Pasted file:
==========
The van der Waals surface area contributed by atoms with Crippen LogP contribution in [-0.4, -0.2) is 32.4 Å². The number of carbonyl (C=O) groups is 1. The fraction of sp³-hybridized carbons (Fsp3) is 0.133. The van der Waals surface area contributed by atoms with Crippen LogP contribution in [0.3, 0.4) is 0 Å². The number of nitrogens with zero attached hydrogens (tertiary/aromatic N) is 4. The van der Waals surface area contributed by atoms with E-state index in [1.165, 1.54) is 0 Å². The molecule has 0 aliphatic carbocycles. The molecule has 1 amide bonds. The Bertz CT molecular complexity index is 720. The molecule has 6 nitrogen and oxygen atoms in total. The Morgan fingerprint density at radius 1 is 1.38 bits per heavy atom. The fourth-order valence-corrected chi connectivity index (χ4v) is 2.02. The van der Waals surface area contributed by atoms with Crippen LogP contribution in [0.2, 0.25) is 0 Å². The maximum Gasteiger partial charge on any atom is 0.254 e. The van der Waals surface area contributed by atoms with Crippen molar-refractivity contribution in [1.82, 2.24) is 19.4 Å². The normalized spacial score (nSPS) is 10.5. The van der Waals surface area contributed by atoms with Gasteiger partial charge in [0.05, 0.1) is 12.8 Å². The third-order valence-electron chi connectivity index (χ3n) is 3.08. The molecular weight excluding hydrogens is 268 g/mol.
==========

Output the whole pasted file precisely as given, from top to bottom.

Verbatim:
The van der Waals surface area contributed by atoms with Crippen LogP contribution in [-0.4, -0.2) is 32.4 Å². The number of carbonyl (C=O) groups is 1. The fraction of sp³-hybridized carbons (Fsp3) is 0.133. The van der Waals surface area contributed by atoms with Crippen LogP contribution in [0.3, 0.4) is 0 Å². The number of nitrogens with zero attached hydrogens (tertiary/aromatic N) is 4. The van der Waals surface area contributed by atoms with E-state index in [1.165, 1.54) is 0 Å². The molecule has 0 aliphatic carbocycles. The molecule has 1 amide bonds. The Bertz CT molecular complexity index is 720. The molecule has 6 nitrogen and oxygen atoms in total. The Morgan fingerprint density at radius 1 is 1.38 bits per heavy atom. The fourth-order valence-corrected chi connectivity index (χ4v) is 2.02. The van der Waals surface area contributed by atoms with Crippen LogP contribution in [0.2, 0.25) is 0 Å². The maximum Gasteiger partial charge on any atom is 0.254 e. The van der Waals surface area contributed by atoms with Crippen molar-refractivity contribution in [1.82, 2.24) is 19.4 Å². The normalized spacial score (nSPS) is 10.5. The van der Waals surface area contributed by atoms with Gasteiger partial charge in [0.05, 0.1) is 12.8 Å². The third-order valence-electron chi connectivity index (χ3n) is 3.08. The molecular weight excluding hydrogens is 268 g/mol.